Reducing Complications with Two-Incision Minimally Invasive Hip SurgeryIn this report, surgeons from the University of Missouri School of Medicine present their surgical technique for a total hip replacement (THR). They used a two-incision method that is minimally invasive (MI).
All 89 patients received an uncemented THR. The surgeon used a special imaging called fluoroscopy to guide them. Fluoroscopy is very helpful in checking to make sure the position of the hip and implant is correct.
A step-by-step description of the operation is given with some tips on how to reduce complications. For example, the patient's hip is placed in a slightly flexed or bent position. This is designed to relieve tension on the nerve along the front of the thigh.
And fluoroscopy was used to find the exact spot for the incision. This step can also reduce the risk of nerve damage. At the end of the study, the authors suggested that fluoroscopy shouldn't be relied upon. The surgeon is better off using anatomic landmarks to get the best implant positioning. Other advice offered included placement of reamers, use of lighting, patient positioning, and specifics about cup alignment.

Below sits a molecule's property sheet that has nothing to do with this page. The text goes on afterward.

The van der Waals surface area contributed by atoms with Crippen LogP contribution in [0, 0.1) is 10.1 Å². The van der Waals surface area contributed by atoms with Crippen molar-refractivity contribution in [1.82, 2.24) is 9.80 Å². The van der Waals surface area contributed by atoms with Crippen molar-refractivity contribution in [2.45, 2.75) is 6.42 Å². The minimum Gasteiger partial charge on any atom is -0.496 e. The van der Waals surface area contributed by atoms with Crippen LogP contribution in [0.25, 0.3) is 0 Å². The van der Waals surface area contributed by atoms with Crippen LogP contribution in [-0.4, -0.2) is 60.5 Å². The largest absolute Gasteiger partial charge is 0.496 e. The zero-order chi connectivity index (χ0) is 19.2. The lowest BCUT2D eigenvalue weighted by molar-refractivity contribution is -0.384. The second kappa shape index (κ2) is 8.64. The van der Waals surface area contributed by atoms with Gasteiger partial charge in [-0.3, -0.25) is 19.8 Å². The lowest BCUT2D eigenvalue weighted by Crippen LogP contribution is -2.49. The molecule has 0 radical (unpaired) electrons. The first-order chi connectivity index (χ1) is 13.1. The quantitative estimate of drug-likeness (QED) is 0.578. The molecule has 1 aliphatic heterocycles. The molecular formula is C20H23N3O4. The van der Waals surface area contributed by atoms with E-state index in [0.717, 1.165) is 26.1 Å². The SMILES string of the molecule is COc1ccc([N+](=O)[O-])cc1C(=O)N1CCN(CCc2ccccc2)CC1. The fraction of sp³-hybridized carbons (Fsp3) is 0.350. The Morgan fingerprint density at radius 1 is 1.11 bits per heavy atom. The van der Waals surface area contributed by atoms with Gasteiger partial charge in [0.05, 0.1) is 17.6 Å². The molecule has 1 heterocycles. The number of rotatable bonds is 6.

The results for these 89 patients are compared with the outcome of 96 THRs using a single mini-incision technique. All operations were done by the same surgeon. The two-incision MI method had a 10 per cent reoperation rate.
This was compared to a six per cent repeat surgery rate for the standard one-incision method. Likewise, there were many more other problems reported and linked with the two-incision MI compared with the one-incision procedure.
Overall results improved with practice and increased experience using the two-incision approach. The authors conclude that even with fluoroscopy to guide the operation, the complication rate is high with a two-incision MI. Patients must be chosen carefully for this procedure. The surgeon must have special training and practice on cadavers before doing this on live humans.
B. Sonny Bal, MD, MBA, et al. Early Complications of Primary Total Hip Replacement Performed with a Two-Incision Minimally Invasive Technique. In The Journal of Bone & Joint Surgery. September 2006. Vol. 88-A. Supplement 1, Part 2. Pp. 221-233.
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